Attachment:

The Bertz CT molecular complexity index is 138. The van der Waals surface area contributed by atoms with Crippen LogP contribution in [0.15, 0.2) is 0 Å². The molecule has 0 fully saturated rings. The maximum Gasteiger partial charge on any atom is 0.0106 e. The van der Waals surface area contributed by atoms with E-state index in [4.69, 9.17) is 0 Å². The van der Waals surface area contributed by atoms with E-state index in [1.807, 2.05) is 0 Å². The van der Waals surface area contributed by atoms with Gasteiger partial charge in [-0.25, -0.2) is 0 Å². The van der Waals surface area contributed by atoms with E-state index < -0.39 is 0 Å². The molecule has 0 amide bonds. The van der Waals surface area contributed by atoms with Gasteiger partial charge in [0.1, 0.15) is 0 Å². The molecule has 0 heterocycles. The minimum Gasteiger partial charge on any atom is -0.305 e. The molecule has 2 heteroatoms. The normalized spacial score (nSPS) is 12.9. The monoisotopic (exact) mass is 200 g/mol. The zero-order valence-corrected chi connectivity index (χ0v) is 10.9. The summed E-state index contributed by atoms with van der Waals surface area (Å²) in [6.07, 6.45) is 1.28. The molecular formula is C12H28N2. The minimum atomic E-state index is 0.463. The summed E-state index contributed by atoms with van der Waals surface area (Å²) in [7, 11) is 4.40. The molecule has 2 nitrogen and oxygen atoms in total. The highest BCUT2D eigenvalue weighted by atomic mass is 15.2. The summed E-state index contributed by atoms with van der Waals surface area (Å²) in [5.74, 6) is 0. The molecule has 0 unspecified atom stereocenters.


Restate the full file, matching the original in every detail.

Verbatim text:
The Bertz CT molecular complexity index is 138. The van der Waals surface area contributed by atoms with Crippen LogP contribution in [0.15, 0.2) is 0 Å². The molecule has 0 fully saturated rings. The maximum Gasteiger partial charge on any atom is 0.0106 e. The van der Waals surface area contributed by atoms with E-state index in [4.69, 9.17) is 0 Å². The van der Waals surface area contributed by atoms with E-state index in [1.807, 2.05) is 0 Å². The van der Waals surface area contributed by atoms with Gasteiger partial charge in [-0.25, -0.2) is 0 Å². The van der Waals surface area contributed by atoms with E-state index < -0.39 is 0 Å². The molecule has 0 amide bonds. The van der Waals surface area contributed by atoms with Gasteiger partial charge in [0.1, 0.15) is 0 Å². The molecule has 0 heterocycles. The minimum Gasteiger partial charge on any atom is -0.305 e. The molecule has 2 heteroatoms. The normalized spacial score (nSPS) is 12.9. The monoisotopic (exact) mass is 200 g/mol. The zero-order valence-corrected chi connectivity index (χ0v) is 10.9. The summed E-state index contributed by atoms with van der Waals surface area (Å²) in [6.07, 6.45) is 1.28. The molecular formula is C12H28N2. The minimum atomic E-state index is 0.463. The summed E-state index contributed by atoms with van der Waals surface area (Å²) in [7, 11) is 4.40. The molecule has 2 nitrogen and oxygen atoms in total. The highest BCUT2D eigenvalue weighted by atomic mass is 15.2. The summed E-state index contributed by atoms with van der Waals surface area (Å²) in [5.74, 6) is 0. The molecule has 0 unspecified atom stereocenters.